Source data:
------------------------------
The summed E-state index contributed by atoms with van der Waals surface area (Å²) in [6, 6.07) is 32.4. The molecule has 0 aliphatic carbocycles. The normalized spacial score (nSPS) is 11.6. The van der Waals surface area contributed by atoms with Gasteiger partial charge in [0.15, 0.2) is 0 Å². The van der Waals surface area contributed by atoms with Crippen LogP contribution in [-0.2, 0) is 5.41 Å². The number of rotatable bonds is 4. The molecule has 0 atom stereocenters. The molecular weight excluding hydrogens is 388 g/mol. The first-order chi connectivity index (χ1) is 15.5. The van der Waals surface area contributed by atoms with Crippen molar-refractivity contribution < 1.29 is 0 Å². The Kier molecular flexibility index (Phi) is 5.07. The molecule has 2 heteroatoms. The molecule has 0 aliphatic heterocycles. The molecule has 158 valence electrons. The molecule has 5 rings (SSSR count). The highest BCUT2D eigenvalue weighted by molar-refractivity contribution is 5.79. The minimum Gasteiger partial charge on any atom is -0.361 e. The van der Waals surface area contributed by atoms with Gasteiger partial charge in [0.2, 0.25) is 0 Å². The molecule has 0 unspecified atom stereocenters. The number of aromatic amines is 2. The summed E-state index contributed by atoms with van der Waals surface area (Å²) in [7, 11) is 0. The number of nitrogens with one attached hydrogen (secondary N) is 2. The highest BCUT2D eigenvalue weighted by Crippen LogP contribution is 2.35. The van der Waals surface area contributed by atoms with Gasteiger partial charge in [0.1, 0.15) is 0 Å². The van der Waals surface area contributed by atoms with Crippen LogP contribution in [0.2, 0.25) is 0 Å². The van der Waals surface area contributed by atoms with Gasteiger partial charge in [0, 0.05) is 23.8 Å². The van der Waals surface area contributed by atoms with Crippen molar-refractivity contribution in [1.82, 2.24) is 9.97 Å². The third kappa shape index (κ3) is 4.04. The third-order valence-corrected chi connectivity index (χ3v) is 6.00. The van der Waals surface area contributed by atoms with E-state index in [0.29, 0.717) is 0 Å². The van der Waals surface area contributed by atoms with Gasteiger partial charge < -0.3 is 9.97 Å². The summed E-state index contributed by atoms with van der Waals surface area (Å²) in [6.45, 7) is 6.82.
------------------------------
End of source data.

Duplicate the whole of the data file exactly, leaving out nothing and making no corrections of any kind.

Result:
The summed E-state index contributed by atoms with van der Waals surface area (Å²) in [6, 6.07) is 32.4. The molecule has 0 aliphatic carbocycles. The normalized spacial score (nSPS) is 11.6. The van der Waals surface area contributed by atoms with Gasteiger partial charge in [0.15, 0.2) is 0 Å². The van der Waals surface area contributed by atoms with Crippen LogP contribution in [-0.2, 0) is 5.41 Å². The number of rotatable bonds is 4. The molecule has 0 atom stereocenters. The molecular weight excluding hydrogens is 388 g/mol. The first-order chi connectivity index (χ1) is 15.5. The van der Waals surface area contributed by atoms with Crippen molar-refractivity contribution < 1.29 is 0 Å². The Kier molecular flexibility index (Phi) is 5.07. The molecule has 2 heteroatoms. The molecule has 0 aliphatic heterocycles. The molecule has 158 valence electrons. The molecule has 5 rings (SSSR count). The highest BCUT2D eigenvalue weighted by molar-refractivity contribution is 5.79. The minimum Gasteiger partial charge on any atom is -0.361 e. The van der Waals surface area contributed by atoms with Gasteiger partial charge in [0.2, 0.25) is 0 Å². The molecule has 0 unspecified atom stereocenters. The number of aromatic amines is 2. The summed E-state index contributed by atoms with van der Waals surface area (Å²) in [7, 11) is 0. The number of nitrogens with one attached hydrogen (secondary N) is 2. The highest BCUT2D eigenvalue weighted by Crippen LogP contribution is 2.35. The van der Waals surface area contributed by atoms with Gasteiger partial charge in [0.1, 0.15) is 0 Å². The van der Waals surface area contributed by atoms with Crippen LogP contribution in [0.2, 0.25) is 0 Å². The van der Waals surface area contributed by atoms with Gasteiger partial charge in [0, 0.05) is 23.8 Å². The van der Waals surface area contributed by atoms with Crippen molar-refractivity contribution in [1.82, 2.24) is 9.97 Å². The third kappa shape index (κ3) is 4.04. The third-order valence-corrected chi connectivity index (χ3v) is 6.00. The van der Waals surface area contributed by atoms with E-state index in [0.29, 0.717) is 0 Å². The van der Waals surface area contributed by atoms with Gasteiger partial charge < -0.3 is 9.97 Å². The summed E-state index contributed by atoms with van der Waals surface area (Å²) in [6.45, 7) is 6.82.